Thoughts on the Washington Post Investigation of the HOME Program

5/20 update:  HUD has posted a more detailed response to the WP article that includes an re-analysis of the entire data set.  That response  is available here: “Setting the Record Straight: What the Washington Post Got Wrong About the HOME Program”

The Washington Post article last weekend that discussed the Beaumont HOME development failure is part of the Post’s data-driven look at HUD’s HOME program nationwide.  The research supporting the article identified 664 projects that appeared to be delayed or abandoned after being started, out of 5,080 currently in “open” status (i.e. not completed) in the program.  On a dollar basis, this represents $371 million, or 12%, of the $3.2 billion in funding examined by the paper.  In Texas, $9 million of $173 million in currently-open developments appear delayed (5%), with another $9 million presumed canceled prior to project start.

For the families that won’t be served by these developments, one failure is too many, but the presentation of this statistic got me thinking about the context and drivers for this number.  What’s the corresponding statistic in the private real estate market over the last few years?

The 12% (or, as they put it, “1 out of 7”) delayed statistic that comes out of the Washington Post article is the percent of developments currently approved for funding for construction that appear delayed or canceled after the initial draw.  This is NOT the same as the percent of total developments funded or available for funding that are delayed or canceled after the first draw, because once a development is completed, it is removed from the denominator.  The exclusion of completed developments from the analysis makes it difficult to identify a comparable private-sector match for the Post’s data set, and inflates the number compared to a delay rate that includes completed developments.

Nevertheless, for context, here are some related statistics from the private market (The HOME program funds both multifamily and single family homes.)

  • Trepp, a commercial real estate analytics company, expects the delinquency rate in construction loans held by U.S. banks to be 18.3% in the first quarter of 2011.  This statistic is probably the most similar number to the WP delay statistic, as construction loans are typically converted to other types financing at construction completion.  However, the TREPP number covers non-residential construction as well as residential.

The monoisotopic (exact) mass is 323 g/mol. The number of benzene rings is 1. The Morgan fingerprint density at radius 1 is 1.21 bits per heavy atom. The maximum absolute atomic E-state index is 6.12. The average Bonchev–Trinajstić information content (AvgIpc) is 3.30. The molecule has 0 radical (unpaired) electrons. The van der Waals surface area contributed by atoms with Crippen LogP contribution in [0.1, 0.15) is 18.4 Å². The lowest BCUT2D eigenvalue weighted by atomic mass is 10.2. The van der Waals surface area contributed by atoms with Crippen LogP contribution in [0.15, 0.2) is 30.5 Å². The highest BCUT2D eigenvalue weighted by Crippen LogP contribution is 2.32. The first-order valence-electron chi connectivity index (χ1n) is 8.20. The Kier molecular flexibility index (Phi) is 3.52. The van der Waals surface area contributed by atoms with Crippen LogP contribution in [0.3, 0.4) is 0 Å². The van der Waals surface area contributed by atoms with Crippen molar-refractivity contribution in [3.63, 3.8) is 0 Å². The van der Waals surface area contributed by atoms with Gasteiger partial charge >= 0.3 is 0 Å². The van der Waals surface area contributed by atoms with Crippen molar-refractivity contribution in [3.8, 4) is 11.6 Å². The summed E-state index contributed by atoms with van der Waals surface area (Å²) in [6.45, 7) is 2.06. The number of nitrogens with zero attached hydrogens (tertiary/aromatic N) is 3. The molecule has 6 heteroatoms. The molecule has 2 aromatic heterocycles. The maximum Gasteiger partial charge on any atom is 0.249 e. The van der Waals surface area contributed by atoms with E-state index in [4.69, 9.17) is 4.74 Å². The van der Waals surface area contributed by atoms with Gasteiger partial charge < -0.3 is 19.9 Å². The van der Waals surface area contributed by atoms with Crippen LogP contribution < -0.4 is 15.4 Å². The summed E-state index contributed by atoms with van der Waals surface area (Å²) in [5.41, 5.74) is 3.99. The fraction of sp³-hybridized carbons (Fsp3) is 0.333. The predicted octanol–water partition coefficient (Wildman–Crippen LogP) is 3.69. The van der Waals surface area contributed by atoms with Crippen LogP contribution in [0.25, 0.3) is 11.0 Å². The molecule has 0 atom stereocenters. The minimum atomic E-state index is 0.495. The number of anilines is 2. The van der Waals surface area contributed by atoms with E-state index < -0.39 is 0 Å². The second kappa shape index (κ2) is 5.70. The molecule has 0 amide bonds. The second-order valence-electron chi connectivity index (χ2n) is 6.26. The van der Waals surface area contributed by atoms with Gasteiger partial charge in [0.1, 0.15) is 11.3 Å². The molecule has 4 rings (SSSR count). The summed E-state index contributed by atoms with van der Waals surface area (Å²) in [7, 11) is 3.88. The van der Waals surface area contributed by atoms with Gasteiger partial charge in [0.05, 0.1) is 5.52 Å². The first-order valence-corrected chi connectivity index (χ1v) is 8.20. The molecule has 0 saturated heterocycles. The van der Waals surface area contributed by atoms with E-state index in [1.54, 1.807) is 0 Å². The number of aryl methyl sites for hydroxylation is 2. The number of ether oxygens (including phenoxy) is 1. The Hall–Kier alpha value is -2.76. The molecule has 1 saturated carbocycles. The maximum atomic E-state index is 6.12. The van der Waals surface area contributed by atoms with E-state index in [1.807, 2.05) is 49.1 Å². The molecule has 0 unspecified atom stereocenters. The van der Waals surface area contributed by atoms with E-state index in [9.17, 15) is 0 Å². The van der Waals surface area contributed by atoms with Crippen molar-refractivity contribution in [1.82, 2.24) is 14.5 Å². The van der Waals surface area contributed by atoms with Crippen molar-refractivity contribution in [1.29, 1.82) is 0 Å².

• Trepp reports that the nation-wide delinquency rate for Commercial Mortgage Back-Securities backed by existing multifamily apartments was 16.85% in January.
  • The Mortgage Bankers Association reports that 12.84% of mortgage loans were either one payment delinquent or in the foreclosure process in Q1 2011.
  • In their 2010 10-K, homebuilder KB Homes reported their contract cancellation rate was 37% (i.e. 37% of orders for new homes were cancelled by buyers prior to closing).

Given that context, what else can we determine about the drivers of the delays identified by the Post?  If you drill into the Washington Post’s dataset[1], you can see that the concentration of “delayed developments” varies greatly by state.  In fact, five “states”: New York, California,  Puerto Rico(?), Florida, and New Jersey account for 66% of the delayed projects.

While I don’t have foreclosure data on Puerto Rico, the Joint Center indicates foreclosure rates in NY, CA, FL, and NJ are all above the national average.  On the other hand, the 24 states with the smallest delays in development funding account for only 3% of the delayed projects, and all have foreclosure rates below the national average.

What’s the take away? Regional markets with tougher housing markets appear to be more likely to have HOME deals fall apart.  This makes sense, as HOME failures don’t happen in a vacuum.  As the Washington Post mentions, HOME funding is usually part of a larger funding package for an affordable housing development, and those other funding sources may be subject to the local credit market for new housing.  And when one piece of a package falls apart, the whole deal falls apart.

Nevertheless, some states did well despite a tough regional market. For example, Nevada, the state with the second highest foreclosure rate, performed significantly better than the national average, with a 6% delay rate. Among large states with high foreclosure rates, Illinois also seems to be doing well, with only one development (0.3% of funding) delayed.  (Although better then average, Texas isn’t an over-performing outlier like Illinois.)

This suggests that even given local housing conditions, some of the lower performing states could learn something from the activities of the higher performing states.  HOME is a block grant program with great local flexibility, but local jurisdictions should reach out to other, high performing, jurisdictions to find practices that can improve their program.

So, in summary:

1)   The magnitude of problems in financing development construction in the HOME program should be considered in the context of problems in the housing market in general.

2)   Comparisons of the ‘delayed and abandoned’ benchmark between areas or over time should take into account the state of the regional housing markets

3)   HUD could probably improve low-performing states by identifying and encouraging the best-practices of high performing states.

Hopefully the light the Washington Post is shining on the HOME program will lead to improvements in this program, because every failed housing unit is an opportunity lost for a family in need of housing.

As a country, we can always do better.

Other Online Discussions on the WP report:


[1] Note for researchers: The summary WP data by state can be extracted from the HTML code used to generate the graphics at the WP website.

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